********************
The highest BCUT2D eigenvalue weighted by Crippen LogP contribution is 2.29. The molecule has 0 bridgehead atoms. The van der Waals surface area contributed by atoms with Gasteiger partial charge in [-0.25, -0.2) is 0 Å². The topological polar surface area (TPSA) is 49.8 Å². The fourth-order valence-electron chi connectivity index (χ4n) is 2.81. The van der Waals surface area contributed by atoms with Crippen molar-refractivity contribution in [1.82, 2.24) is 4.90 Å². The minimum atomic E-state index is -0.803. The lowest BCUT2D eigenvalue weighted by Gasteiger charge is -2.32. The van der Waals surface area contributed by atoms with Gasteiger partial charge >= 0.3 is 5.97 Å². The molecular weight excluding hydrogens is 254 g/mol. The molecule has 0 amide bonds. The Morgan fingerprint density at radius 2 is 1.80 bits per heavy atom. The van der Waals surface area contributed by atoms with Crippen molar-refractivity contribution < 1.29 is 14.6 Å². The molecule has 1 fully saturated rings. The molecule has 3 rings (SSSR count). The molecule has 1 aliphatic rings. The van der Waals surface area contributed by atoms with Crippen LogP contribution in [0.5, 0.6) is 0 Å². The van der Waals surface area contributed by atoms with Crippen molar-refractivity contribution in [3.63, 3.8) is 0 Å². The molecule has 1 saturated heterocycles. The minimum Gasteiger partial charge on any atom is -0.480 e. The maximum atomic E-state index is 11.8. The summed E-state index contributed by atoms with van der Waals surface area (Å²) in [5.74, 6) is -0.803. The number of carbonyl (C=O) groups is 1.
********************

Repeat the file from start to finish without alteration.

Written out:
The highest BCUT2D eigenvalue weighted by Crippen LogP contribution is 2.29. The molecule has 0 bridgehead atoms. The van der Waals surface area contributed by atoms with Gasteiger partial charge in [-0.25, -0.2) is 0 Å². The topological polar surface area (TPSA) is 49.8 Å². The fourth-order valence-electron chi connectivity index (χ4n) is 2.81. The van der Waals surface area contributed by atoms with Crippen molar-refractivity contribution in [1.82, 2.24) is 4.90 Å². The minimum atomic E-state index is -0.803. The lowest BCUT2D eigenvalue weighted by Gasteiger charge is -2.32. The van der Waals surface area contributed by atoms with Gasteiger partial charge >= 0.3 is 5.97 Å². The molecular weight excluding hydrogens is 254 g/mol. The molecule has 0 amide bonds. The Morgan fingerprint density at radius 2 is 1.80 bits per heavy atom. The van der Waals surface area contributed by atoms with Crippen molar-refractivity contribution < 1.29 is 14.6 Å². The molecule has 1 fully saturated rings. The molecule has 3 rings (SSSR count). The molecule has 1 aliphatic rings. The van der Waals surface area contributed by atoms with Crippen LogP contribution in [0.5, 0.6) is 0 Å². The van der Waals surface area contributed by atoms with Crippen molar-refractivity contribution in [3.63, 3.8) is 0 Å². The molecule has 1 saturated heterocycles. The minimum Gasteiger partial charge on any atom is -0.480 e. The maximum atomic E-state index is 11.8. The summed E-state index contributed by atoms with van der Waals surface area (Å²) in [5.74, 6) is -0.803. The number of carbonyl (C=O) groups is 1.